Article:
You can expect to spend a day or two in the intensive care unit (ICU) before moving to a regular hospital room. Most people go home in about four days to one week. Before you leave, you’ll have a repeat echocardiogram and chest CT scan to check that all is well with your repair. You can think of this as your “graduation picture.”

While you’re in the hospital, your care team will closely monitor you to make sure you’re recovering as you should. You’ll be hooked up to tubes to drain fluids, and you’ll receive medications to ease your pain and prevent blood clots.

It’s essential to follow your care team’s instructions and take things slow. Pushing yourself too hard, too fast can set back your recovery.

You won’t be able to drive until your provider says it’s safe. So, make sure to arrange for someone to drive you home when you’re discharged.

Risks / Benefits

What are the benefits of this surgery?

Valve-sparing aortic root replacement (reimplantation) has several benefits over the Bentall procedure, including:

  • Lower risk of needing another aortic valve operation down the road.
  • No need for lifelong anticoagulation (blood thinners).
  • Lower risk of blood clots, bleeding, stroke and endocarditis (infection of your valve).
  • Lower risk of developing a leaky aortic valve.

How successful is this surgery?

This surgery has excellent short- and long-term outcomes, particularly when performed at high-volume centers by experienced surgeons. Research shows:

  • The surgery successfully repairs the aortic root and valve in over 95% of cases.
  • The number of people who survive the operation is above 99%.
  • Depending on the condition of your valve, you likely won’t need another aortic valve surgery. Most people (about 92% to 98%) don’t need it in the 10 years following surgery.
  • Among people with tricuspid aortic valve anatomy or a connective tissue disorder, about 95% don’t need another aortic valve surgery and don’t have severe aortic valve regurgitation 10 years later.


What are the risks or complications?

Valve-sparing aortic root replacement is a major surgery and requires a skilled and experienced surgeon. Like other major surgeries, it carries risks and complications, but these are uncommon. These include:

It’s important to talk to your surgeon about your individual level of risk based on your overall health and underlying medical conditions. In experienced surgical hands, risks are minimal.

Recovery and Outlook

What is the recovery time?

Full recovery usually takes six weeks. Participating in cardiac rehab can support your recovery and help you get back on your feet again sooner. It can also help to meet other people who are going through the same experiences as you.

During and after your recovery, you’ll meet your surgery team for follow-up appointments. They’ll tell you how often you need to come in.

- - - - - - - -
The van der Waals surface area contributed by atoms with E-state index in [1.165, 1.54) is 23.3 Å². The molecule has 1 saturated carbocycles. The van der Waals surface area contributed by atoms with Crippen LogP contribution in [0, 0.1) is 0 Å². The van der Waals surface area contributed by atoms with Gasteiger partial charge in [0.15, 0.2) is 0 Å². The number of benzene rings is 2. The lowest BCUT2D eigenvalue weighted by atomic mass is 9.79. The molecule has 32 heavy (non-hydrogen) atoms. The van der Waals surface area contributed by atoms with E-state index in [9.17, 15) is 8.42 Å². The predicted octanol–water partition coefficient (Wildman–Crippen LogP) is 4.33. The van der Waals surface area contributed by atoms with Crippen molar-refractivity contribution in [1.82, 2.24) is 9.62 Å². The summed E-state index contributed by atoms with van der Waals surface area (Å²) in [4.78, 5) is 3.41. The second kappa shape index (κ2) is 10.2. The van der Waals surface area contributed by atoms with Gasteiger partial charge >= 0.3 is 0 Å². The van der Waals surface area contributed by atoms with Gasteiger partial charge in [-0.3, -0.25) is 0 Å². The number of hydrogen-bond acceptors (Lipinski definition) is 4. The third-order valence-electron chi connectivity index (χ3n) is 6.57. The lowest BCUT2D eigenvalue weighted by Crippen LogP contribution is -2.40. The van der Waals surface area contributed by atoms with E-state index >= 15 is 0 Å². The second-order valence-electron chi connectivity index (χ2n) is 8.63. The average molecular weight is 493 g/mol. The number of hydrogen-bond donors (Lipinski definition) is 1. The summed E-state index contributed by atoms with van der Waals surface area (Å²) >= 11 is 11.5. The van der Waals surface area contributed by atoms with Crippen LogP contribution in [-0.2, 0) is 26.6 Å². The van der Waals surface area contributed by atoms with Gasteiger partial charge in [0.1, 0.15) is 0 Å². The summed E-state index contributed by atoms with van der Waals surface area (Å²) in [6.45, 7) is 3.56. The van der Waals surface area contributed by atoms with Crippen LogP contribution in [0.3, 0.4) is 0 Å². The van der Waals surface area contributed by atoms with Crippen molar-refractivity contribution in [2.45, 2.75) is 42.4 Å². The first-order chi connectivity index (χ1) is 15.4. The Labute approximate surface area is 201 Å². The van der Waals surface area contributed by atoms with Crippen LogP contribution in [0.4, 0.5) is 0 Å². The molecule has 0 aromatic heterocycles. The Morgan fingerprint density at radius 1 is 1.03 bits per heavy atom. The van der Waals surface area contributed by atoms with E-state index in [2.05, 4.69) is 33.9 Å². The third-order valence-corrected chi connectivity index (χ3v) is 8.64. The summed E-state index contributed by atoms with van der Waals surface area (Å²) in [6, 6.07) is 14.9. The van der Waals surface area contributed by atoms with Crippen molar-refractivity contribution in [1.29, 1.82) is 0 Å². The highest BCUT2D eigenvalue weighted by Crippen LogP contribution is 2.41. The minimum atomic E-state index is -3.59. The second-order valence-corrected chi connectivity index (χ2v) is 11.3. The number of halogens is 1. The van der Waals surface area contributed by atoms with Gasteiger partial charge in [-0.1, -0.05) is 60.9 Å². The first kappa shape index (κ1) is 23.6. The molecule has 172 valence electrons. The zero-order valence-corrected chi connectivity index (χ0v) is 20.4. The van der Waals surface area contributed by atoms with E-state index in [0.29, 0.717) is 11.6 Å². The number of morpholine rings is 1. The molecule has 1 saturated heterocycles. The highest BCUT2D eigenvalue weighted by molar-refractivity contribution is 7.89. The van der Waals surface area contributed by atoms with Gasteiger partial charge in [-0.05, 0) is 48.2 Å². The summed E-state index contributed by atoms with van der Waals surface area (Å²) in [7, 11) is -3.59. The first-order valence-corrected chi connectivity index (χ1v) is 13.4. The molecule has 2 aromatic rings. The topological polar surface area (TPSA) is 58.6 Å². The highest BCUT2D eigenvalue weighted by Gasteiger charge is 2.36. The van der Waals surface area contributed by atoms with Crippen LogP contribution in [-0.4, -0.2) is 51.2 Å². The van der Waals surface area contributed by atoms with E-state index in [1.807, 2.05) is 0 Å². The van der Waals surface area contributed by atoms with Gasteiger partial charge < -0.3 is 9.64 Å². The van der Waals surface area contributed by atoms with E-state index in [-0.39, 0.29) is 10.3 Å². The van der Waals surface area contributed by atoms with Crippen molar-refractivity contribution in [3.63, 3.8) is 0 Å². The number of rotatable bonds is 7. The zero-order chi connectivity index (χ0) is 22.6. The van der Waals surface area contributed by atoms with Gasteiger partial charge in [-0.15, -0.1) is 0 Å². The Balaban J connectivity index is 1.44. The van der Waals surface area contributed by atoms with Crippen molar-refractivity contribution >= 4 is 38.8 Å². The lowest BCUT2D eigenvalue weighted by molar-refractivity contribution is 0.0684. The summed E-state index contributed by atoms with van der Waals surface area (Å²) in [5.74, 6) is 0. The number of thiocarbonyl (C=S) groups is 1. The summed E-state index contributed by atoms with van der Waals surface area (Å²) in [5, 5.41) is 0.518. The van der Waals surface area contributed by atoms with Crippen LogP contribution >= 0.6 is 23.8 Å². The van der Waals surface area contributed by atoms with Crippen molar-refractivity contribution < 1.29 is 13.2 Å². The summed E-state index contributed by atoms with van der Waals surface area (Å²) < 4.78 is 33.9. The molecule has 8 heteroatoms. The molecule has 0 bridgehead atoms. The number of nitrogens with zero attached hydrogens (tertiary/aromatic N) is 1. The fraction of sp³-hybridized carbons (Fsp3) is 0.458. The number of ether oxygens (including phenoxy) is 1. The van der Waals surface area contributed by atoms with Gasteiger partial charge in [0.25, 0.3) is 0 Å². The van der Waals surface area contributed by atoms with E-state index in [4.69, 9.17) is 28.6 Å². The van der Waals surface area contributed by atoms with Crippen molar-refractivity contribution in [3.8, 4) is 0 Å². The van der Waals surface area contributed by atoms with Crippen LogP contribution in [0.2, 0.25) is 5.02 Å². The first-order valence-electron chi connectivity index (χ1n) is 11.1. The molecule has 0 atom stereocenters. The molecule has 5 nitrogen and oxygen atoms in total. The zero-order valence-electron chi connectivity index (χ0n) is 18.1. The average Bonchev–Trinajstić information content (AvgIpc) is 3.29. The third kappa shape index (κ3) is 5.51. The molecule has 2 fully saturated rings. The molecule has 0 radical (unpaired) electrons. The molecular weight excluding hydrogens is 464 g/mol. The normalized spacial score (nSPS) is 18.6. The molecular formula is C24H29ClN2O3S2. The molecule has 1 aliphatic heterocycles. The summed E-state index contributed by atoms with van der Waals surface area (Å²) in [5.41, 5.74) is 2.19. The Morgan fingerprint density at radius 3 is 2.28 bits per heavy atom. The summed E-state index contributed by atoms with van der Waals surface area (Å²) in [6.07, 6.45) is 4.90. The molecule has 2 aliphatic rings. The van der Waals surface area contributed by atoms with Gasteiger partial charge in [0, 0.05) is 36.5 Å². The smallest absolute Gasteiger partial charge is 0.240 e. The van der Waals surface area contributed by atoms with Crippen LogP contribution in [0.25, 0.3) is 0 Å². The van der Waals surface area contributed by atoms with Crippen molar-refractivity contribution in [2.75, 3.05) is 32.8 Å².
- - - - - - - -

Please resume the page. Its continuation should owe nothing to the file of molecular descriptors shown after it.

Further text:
After you feel better, it can be easy to think follow-ups aren’t necessary. But they are. Your care team, including your cardiologist, will monitor you long-term through routine imaging tests to make sure your heart and blood vessels are healthy. So, be sure to go to all of your appointments and be an active partner in your care.

When can I go back to my usual routine?

Your surgeon will tell you when you can return to your usual activities. Most people have to wait at least six weeks to:

  • Drive.
  • Lift heavy objects.
  • Return to work.

However, many people have returned to professional sports after a modified reimplantation, such as NBA players.

When To Call the Doctor

When should I call my healthcare provider?

Call your provider immediately if you experience signs of a complication after your surgery, including:

  • Redness, pain, warmth or swelling around your incision.
  • Blood or clear fluid soaking through your bandage.
  • Green or yellow drainage from your incision.
  • Edges of your incision coming apart.
  • Chest pain.
  • Shortness of breath.
  • Swollen legs or inability to move your legs.
  • Dizziness, fainting or extreme fatigue.
  • Coughing up blood, or coughing up yellow or green mucus.
  • Chills or fever.
  • Blood in your poop.

A note from Cleveland Clinic

Valve-sparing aortic root replacement can help protect your heart and health for many years to come. Seeking care at an experienced hospital that routinely performs these surgeries gives you the best chance of a successful outcome.

It’s normal to feel scared or nervous going into any major surgery. Your surgeon will understand this, and they’ll help you feel comfortable with the process. Don’t hesitate to ask any and all questions that come to mind. This is the time to get all the information you need and make sure you understand what will happen before, during and after your surgery.

It’s also important to tell your family and friends about your surgery and ask for their help. Having a community of support around you as you recover can make a huge difference as you get back to your normal routine.

Medically Reviewed

Last reviewed on 01/23/2023.

Learn more about our editorial process.